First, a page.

Drugs & Supplements

Drug interactions that cause important changes in the action of a drug are of greatest concern. Patients should be observed and monitored for adverse effects, particularly after a change in treatment; some interactions (eg, effects that are influenced by enzyme induction) may take ≥ 1 week to appear. Drug interactions should be considered as a possible cause of any unexpected problems.

What is Drug interaction?

For example, many prescription-strength pain relievers contain an opioid plus acetaminophen. People taking such a product who do not know its ingredients might take over-the-counter acetaminophen for extra relief, risking toxicity. Certain drugs may affect the absorption of other drugs when taken one before the other. Antacids like calcium tablets can prevent the absorption of the antifungal medication ketoconazole, for example. Be sure to tell your doctor that you smoke if they’re recommending you start a new medication. Another example is metformin (a diabetes drug) and kidney disease.

The drug interactions checker will check for interactions between the drugs you enter, any possible food or disease interactions and pregnancy / breastfeeding warnings. There are natural reactions that exist in the air, in our food, and even in our bodies to keep us healthy. When we take medications, this introduces a change to our body’s natural function. When we take multiple medications, there is a potential that the drugs can interact with each other. Drug interactions can change our body’s response for better or worse. For vitamin K antagonists, however, coadministration of broad-spectrum antibiotics such as amoxicillin (alone or with clavulanic acid) or doxycycline appears to be a determinant of bleeding events.

Make sure they know all the medicines, vitamins, and supplements you’re taking. That’s extra important if you have more than one doctor who prescribes medicines for you. You could show them a list of the meds you’re taking, or bring the medication packages to your appointment. Most drugs that you swallow enter your blood through your intestines. Sometimes a drug or supplement can block or trap another drug in the intestine before it can be absorbed.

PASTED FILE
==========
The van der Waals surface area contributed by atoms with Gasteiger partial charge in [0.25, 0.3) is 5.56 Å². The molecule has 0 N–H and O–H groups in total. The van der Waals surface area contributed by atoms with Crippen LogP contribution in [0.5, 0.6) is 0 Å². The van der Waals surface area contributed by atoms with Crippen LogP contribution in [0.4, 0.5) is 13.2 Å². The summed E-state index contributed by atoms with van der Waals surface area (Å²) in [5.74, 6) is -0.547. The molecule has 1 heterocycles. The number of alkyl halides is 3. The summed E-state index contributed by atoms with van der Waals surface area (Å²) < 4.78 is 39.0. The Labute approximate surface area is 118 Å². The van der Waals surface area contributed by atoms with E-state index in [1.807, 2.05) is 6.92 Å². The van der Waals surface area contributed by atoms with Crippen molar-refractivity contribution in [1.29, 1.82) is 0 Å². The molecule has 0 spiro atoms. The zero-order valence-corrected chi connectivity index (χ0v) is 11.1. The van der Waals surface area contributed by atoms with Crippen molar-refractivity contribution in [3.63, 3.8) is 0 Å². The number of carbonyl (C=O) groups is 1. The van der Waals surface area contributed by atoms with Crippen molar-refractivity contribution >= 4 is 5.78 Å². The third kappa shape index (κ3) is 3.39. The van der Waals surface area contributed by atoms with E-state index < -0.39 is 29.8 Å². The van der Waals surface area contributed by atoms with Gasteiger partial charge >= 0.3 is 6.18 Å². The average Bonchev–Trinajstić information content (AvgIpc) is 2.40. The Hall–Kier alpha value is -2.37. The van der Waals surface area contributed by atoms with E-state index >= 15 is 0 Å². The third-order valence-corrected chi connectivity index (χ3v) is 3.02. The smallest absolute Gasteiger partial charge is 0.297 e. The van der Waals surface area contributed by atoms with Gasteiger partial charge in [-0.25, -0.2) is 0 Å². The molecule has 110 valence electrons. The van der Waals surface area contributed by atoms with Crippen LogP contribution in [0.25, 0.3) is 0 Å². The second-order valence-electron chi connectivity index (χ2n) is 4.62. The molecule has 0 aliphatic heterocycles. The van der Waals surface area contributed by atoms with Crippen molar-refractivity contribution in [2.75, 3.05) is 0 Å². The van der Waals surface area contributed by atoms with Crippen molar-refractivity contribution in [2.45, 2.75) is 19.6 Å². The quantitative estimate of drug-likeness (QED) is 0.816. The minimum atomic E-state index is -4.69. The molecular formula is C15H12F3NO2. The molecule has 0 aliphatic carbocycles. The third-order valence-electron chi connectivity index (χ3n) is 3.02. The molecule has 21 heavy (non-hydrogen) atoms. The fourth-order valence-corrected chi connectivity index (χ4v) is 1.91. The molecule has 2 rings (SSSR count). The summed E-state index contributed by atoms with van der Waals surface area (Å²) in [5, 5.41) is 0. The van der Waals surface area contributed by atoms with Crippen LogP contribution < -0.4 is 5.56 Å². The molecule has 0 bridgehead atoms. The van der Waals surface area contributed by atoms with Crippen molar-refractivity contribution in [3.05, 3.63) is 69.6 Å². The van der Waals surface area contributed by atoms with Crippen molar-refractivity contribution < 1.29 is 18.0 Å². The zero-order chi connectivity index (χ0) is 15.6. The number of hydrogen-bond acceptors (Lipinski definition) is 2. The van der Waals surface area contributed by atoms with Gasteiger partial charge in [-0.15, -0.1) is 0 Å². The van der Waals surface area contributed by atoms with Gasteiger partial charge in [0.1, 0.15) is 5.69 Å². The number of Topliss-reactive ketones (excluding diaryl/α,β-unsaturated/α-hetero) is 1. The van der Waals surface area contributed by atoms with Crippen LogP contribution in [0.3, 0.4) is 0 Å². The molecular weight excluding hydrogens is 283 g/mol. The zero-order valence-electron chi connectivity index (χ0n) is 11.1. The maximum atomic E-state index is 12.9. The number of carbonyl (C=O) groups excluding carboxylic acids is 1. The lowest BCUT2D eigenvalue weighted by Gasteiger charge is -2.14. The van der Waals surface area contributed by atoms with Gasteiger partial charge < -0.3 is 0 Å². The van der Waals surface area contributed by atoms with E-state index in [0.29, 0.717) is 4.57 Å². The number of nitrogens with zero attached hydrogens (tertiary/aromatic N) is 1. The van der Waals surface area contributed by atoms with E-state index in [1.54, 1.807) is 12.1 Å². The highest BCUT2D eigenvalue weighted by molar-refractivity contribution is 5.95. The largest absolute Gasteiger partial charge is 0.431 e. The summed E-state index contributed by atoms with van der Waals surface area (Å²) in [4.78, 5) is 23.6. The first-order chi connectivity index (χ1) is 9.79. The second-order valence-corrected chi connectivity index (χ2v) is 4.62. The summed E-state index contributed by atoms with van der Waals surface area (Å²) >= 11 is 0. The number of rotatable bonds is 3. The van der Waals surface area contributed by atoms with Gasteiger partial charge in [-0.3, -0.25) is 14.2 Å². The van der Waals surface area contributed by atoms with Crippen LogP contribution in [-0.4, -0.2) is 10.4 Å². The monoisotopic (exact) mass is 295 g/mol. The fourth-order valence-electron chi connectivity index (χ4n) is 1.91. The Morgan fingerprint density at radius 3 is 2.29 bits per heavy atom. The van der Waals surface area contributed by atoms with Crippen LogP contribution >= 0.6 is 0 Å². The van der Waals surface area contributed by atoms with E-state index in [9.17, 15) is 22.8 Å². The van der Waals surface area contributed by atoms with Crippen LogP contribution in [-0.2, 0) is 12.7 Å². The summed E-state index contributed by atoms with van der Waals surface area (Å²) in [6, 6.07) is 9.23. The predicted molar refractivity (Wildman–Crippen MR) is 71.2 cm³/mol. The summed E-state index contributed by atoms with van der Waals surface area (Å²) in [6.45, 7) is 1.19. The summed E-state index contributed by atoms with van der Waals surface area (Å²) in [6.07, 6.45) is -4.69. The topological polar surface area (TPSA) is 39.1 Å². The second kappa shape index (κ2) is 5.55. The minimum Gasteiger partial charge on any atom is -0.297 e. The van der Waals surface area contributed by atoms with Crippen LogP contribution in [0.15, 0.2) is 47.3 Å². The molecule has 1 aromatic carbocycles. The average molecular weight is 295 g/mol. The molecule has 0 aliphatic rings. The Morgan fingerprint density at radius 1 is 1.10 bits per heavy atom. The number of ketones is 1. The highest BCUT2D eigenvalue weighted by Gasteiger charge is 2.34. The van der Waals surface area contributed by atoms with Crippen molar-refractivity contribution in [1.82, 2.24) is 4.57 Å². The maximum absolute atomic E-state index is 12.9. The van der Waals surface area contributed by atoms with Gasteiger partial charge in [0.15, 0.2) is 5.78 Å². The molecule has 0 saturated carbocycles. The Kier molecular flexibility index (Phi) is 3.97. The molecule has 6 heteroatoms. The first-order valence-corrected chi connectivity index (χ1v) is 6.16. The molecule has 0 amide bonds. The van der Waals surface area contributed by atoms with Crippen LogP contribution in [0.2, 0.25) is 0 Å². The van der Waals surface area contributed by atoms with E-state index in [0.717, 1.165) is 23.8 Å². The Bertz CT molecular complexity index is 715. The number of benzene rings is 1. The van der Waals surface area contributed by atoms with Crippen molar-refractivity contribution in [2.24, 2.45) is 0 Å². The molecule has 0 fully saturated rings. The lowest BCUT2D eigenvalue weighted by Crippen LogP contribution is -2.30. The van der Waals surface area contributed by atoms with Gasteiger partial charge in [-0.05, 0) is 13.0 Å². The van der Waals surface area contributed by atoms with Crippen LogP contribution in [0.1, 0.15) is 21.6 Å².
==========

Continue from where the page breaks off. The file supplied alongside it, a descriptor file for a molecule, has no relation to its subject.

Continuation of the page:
Therefore, these drugs are taken with food in order to increase their concentration in the body and, ultimately, their effect. Conversely, when a drug’s absorption is reduced by food, the drug is taken on an empty stomach. In pharmacodynamic interactions, one drug alters the sensitivity or responsiveness virtual meeting schedule of tissues to another drug by having the same (agonistic) or a blocking (antagonistic) effect. These effects usually occur at the receptor level but may occur intracellularly. The prescription stock bottle may also have warning labels in the form of colorful stickers located directly on bottles.

Your prescription bottle or other written information will explain if you should avoid grapefruit juice with your medicine. Your pharmacist may attach a special sticker to your bottle, or it may be found in printed instructions they give to you. If you have questions about food or drink interactions with your medicines, your pharmacist is a great resource. Most drug interactions are minor, but some can result in significant harm if not discovered and managed appropriately.

Healthcare professionals can extend guidance on strategies to curtail the hazards linked with these prevalent drug interactions. Within the realm of healthcare, grasping the concept of drug interactions holds immense significance. These interactions materialize when two or more elements, such as medications, supplements, or even specific foods, influence how a drug operates within the body. By delving into the intricacies of drug interactions, we can uncover the potential repercussions they may wield on treatment effectiveness and patient well-being.

Data sources include Micromedex (updated 3 Mar 2024), Cerner Multum™ (updated 17 Mar 2024), ASHP (updated 20 Mar 2024) and others. Product labels and monographs often contain information about common or significant drug interactions that should be considered prior to taking the medication and strategies to avoid them. Learn about their intended effects, potential side effects, and any interactions.